A Christian Science perspective: How can we catch health?

Keeping healthy all year round doesn’t need to be a questionable task. A grasp on health comes as we realize the harmony of God and man.

When changes in weather seem to throw the body out of kilter, the culprit is not actually the conditions but our thought. Mary Baker Eddy explains in 19th-century metaphor: “The snowbird sings and soars amid the blasts; he has no catarrh from wet feet, and procures a summer residence with more ease than a nabob. The atmosphere of the earth, kinder than the atmosphere of mortal mind, leaves catarrh to the latter. Colds, coughs, and contagion are engendered solely by human theories” (“Science and Health with Key to the Scriptures,” p. 220).

Mortal mind, or material belief, is the foundation of sickness and material health theories. Mortal mind involves not just our own fears and beliefs about the body, but the whole of mortal belief. While we may not have been thinking about sickness before it appeared, still our general conscious or unconscious acceptance of materiality as the real substance of our identity renders us liable to sickness.

If we believe we are healthy because of material conditions, then we are susceptible to the other side of the same belief: the assumption that a change of conditions can make us sick. Spiritual light – the Christ – can remove liability to sickness. Christ Jesus healed throngs and, from all accounts, kept himself well. He represented God, infinite Spirit, and taught and proved the harmony of Spirit. The Christ instills in thought the perception that in reality man is created spiritually, in Spirit’s likeness, and therefore our harmony is maintained by God.

Jesus said, “I am the light of the world: he that followeth me shall not walk in darkness, but shall have the light of life.” (John 8:12). The Christ didn’t disappear with the ascension of Jesus. Christian Science shows that the spiritual idea of God is always here and can be understood. The power of Truth is constantly available.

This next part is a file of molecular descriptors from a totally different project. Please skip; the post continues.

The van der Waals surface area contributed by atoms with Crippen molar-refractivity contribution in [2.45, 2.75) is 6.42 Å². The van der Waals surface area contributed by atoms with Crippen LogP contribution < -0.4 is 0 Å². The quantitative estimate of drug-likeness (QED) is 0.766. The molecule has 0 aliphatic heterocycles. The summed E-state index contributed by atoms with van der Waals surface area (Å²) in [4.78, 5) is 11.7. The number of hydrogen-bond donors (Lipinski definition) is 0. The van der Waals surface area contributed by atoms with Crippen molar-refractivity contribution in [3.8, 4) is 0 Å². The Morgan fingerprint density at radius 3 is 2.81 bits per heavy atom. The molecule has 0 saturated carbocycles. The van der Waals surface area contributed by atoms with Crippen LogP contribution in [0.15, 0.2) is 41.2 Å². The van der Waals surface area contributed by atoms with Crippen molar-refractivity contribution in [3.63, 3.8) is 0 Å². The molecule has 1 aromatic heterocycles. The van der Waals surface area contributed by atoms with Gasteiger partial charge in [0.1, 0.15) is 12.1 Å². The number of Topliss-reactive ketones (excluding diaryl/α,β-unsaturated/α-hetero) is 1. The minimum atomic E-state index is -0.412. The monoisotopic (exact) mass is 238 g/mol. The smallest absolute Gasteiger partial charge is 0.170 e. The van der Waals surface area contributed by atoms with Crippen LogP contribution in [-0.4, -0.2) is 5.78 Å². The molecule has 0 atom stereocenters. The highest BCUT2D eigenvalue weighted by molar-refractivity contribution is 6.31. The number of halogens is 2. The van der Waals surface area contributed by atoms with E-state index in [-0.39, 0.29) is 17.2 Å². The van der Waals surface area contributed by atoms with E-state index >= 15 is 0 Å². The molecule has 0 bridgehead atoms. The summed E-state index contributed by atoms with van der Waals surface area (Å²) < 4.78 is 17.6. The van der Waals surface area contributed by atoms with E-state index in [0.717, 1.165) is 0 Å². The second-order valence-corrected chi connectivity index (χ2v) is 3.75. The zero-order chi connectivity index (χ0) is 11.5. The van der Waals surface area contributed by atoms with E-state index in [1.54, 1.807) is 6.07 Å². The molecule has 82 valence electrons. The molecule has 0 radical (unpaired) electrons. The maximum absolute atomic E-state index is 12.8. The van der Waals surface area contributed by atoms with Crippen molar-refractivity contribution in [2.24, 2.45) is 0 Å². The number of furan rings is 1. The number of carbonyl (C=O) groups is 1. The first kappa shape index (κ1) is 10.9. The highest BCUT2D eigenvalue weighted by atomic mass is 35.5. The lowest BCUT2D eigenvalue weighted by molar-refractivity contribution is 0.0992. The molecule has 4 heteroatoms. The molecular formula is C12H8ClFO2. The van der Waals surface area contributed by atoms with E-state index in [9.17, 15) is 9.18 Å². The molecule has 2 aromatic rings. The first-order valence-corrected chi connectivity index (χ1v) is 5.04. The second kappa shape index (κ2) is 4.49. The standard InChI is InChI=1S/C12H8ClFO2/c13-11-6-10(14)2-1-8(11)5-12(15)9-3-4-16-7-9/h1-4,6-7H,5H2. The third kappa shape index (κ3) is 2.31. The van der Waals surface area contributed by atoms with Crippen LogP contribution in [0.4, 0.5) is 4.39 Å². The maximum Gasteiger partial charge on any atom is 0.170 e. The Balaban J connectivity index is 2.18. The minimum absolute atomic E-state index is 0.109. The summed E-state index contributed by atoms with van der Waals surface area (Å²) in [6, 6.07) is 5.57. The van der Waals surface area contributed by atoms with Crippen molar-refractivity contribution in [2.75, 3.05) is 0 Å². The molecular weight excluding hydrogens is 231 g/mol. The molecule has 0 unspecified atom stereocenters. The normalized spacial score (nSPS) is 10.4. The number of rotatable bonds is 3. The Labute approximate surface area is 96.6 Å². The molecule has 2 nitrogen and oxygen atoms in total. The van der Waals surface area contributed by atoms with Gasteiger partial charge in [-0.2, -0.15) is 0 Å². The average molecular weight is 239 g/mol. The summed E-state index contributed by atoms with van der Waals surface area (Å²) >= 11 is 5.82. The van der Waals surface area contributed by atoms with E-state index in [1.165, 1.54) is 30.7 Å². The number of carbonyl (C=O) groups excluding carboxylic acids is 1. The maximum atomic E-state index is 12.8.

Whatever the type of weather or climate we may have to walk or live in, we can also walk in the light Jesus spoke of. Paul says, “Stand fast therefore in the liberty wherewith Christ hath made us free, and be not entangled again with the yoke of bondage” (Galatians 5:1). There is no actual law to harm us. The only real law is God’s spiritual law of harmony.

Harmony becomes evident in our lives to the degree that we shift our trust from matter to Spirit. What’s needed then is a change of thought, rather than a change in the weather. This change of consciousness involves our deep convictions – love for God, heartfelt rejection of the belief that He could cause or allow sickness, and an understanding of man’s spiritual perfection. Health is actually the eternal state of man. Spiritualization of our convictions and perceptions makes this truth apparent – every season.

Reprinted from the Nov. 28, 1980, issue of The Christian Science Monitor.

You've read  of  free articles. Subscribe to continue.

Dear Reader,

About a year ago, I happened upon this statement about the Monitor in the Harvard Business Review – under the charming heading of “do things that don’t interest you”:

“Many things that end up” being meaningful, writes social scientist Joseph Grenny, “have come from conference workshops, articles, or online videos that began as a chore and ended with an insight. My work in Kenya, for example, was heavily influenced by a Christian Science Monitor article I had forced myself to read 10 years earlier. Sometimes, we call things ‘boring’ simply because they lie outside the box we are currently in.”

If you were to come up with a punchline to a joke about the Monitor, that would probably be it. We’re seen as being global, fair, insightful, and perhaps a bit too earnest. We’re the bran muffin of journalism.

But you know what? We change lives. And I’m going to argue that we change lives precisely because we force open that too-small box that most human beings think they live in.

The Monitor is a peculiar little publication that’s hard for the world to figure out. We’re run by a church, but we’re not only for church members and we’re not about converting people. We’re known as being fair even as the world becomes as polarized as at any time since the newspaper’s founding in 1908.

We have a mission beyond circulation, we want to bridge divides. We’re about kicking down the door of thought everywhere and saying, “You are bigger and more capable than you realize. And we can prove it.”

If you’re looking for bran muffin journalism, you can subscribe to the Monitor for $15. You’ll get the Monitor Weekly magazine, the Monitor Daily email, and unlimited access to CSMonitor.com.